Jansenii / Oxycephalum
by Freight Freitas
Keeping in mind that wild caught individuals can be very difficult keep in captivity it is necessary to stress that what may be perfectly suitable housing for captive bred/hatched Gonyosoma, may be totally inappropriate for w/c individuals. Newly acquired w/c Gonyos should be kept in enclosures no larger than a 30gal aquarium tank. Sterlite sweater boxes or large plastic Kritter Keeper cages (18”x12”x7”) are also appropriate quarantine enclosures. Fresh imports tend to be highly stressed and may show signs of illness either when initially acquired, or shortly thereafter. A small enclosure in a warm, quiet room with little activity is best. It may be necessary to maintain this seemingly less than adequate abode for several months until a healthy state and normal feeding pattern is achieved. It is generally a good idea to move acclimated individuals to an enclosure no more than 2-3 times the size of the quarantine cage for several months before considering much larger housing options. A 40-55 gal-aquarium tank, or some similar sized enclosure, can easily house a pair of adults for their first year in captivity. The following paragraphs will detail cage furnishings, as well as other items necessary for housing Gonyos.
Gonyosoma oxycephala and the black Salayar janseni tend to be highly arboreal species, but they also spend quite a bit of time on the floor of their enclosures. Many of my snakes are housed in semi-arboreal setups where the snakes spend most of their time hidden on the cage floor, and appear perfectly content with this setup. The black tailed Sulawesi janseni is said to be semi-arboreal/semi-terrestrial, and tend to spend a lot of time hidden on the cage floor. Given the tendency for Gonyos to utilize floor space it is best to provide an enclosure that has at least 36”x18” or more floor space. For captive bred/hatched individuals I suggest a minimum cage size of 36”x 18” x 36”, and both longer and deeper cages for black tailed Sulawesi janseni, as they tend to be larger snakes overall.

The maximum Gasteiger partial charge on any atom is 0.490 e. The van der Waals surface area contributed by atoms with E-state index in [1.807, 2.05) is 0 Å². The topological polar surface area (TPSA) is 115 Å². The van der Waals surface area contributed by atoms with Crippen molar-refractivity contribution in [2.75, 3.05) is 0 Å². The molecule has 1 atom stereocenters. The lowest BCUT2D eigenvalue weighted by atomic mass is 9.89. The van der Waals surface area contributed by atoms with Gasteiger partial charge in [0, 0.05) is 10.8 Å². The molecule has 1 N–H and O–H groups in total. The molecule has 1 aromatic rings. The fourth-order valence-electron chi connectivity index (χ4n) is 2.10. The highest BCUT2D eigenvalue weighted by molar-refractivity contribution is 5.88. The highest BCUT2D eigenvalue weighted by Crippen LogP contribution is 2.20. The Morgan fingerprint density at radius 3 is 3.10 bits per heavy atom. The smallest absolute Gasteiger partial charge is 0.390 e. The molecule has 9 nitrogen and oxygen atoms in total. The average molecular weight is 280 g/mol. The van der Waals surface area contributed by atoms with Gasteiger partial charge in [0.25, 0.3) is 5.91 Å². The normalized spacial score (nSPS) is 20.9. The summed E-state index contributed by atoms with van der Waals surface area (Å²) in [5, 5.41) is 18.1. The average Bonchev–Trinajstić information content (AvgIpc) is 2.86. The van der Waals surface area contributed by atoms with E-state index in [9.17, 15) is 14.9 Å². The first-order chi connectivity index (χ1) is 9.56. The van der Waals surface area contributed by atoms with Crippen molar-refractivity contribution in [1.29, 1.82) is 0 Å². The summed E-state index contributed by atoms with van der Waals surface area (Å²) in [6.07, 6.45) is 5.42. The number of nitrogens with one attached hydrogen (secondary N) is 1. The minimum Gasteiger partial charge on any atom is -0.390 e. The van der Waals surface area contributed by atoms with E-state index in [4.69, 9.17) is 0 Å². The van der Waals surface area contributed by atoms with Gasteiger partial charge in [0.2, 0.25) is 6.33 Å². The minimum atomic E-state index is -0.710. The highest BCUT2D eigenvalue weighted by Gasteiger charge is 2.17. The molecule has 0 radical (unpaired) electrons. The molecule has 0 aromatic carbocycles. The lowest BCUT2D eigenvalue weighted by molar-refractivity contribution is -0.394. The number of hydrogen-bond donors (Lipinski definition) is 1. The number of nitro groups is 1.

I have been using many different sizes of glass aquarium tanks to house Gonyos for some time now. All of my tanks are either laid on their sides, or are standing on end with the opening facing forward. I use commercial screen lids and cage clips on the fronts of all my glass tanks. Because I do a lot of rehab work with reptiles used glass tanks have been highly available to me, and have provided an inexpensive and effective means of housing. I have also converted large plastic deck boxes and office cabinets into enclosures, and have found them both to work well. As a matter of fact, I have found my 36”x18”x72” office cabinet enclosure to be the best enclosure I have built to date. This enclosure houses the pair that produces the oxy-jansen hybrids, and they use the enclosure in its entirety. The female oxycephala (Oxine) is captive hatched, and the male black janseni (Zoomy) is captive bred, and they have taken to this enclosure, as well as each other, in a most positive manner.
My trio of w/c oxycephala is housed in a 75gal tank standing on end. This cage has hinged screen doors, and an extensive PVC structure, which holds two milk crates that house humidity boxes in both the center and top of the enclosure. While I think a much wider cage would be a bit more appropriate, as well as easier to clean, the snakes have taken quite well to the dense foliage and extensive climbing apparatus. Even the gray Javanese female (Adobe) enjoys hanging from the upper foliage despite the literature stating that the gray oxycephala tend to be more terrestrial. The orange/yellow male (Yoxxy), and the green female (Sliver) were initially housed if a 45gal tall tank laid on its side. They did very well in this enclosure, as they bred and produced viable eggs leading to my first hatching of four captive bred baby oxycephala (2-green, 1-silver, 1-orange).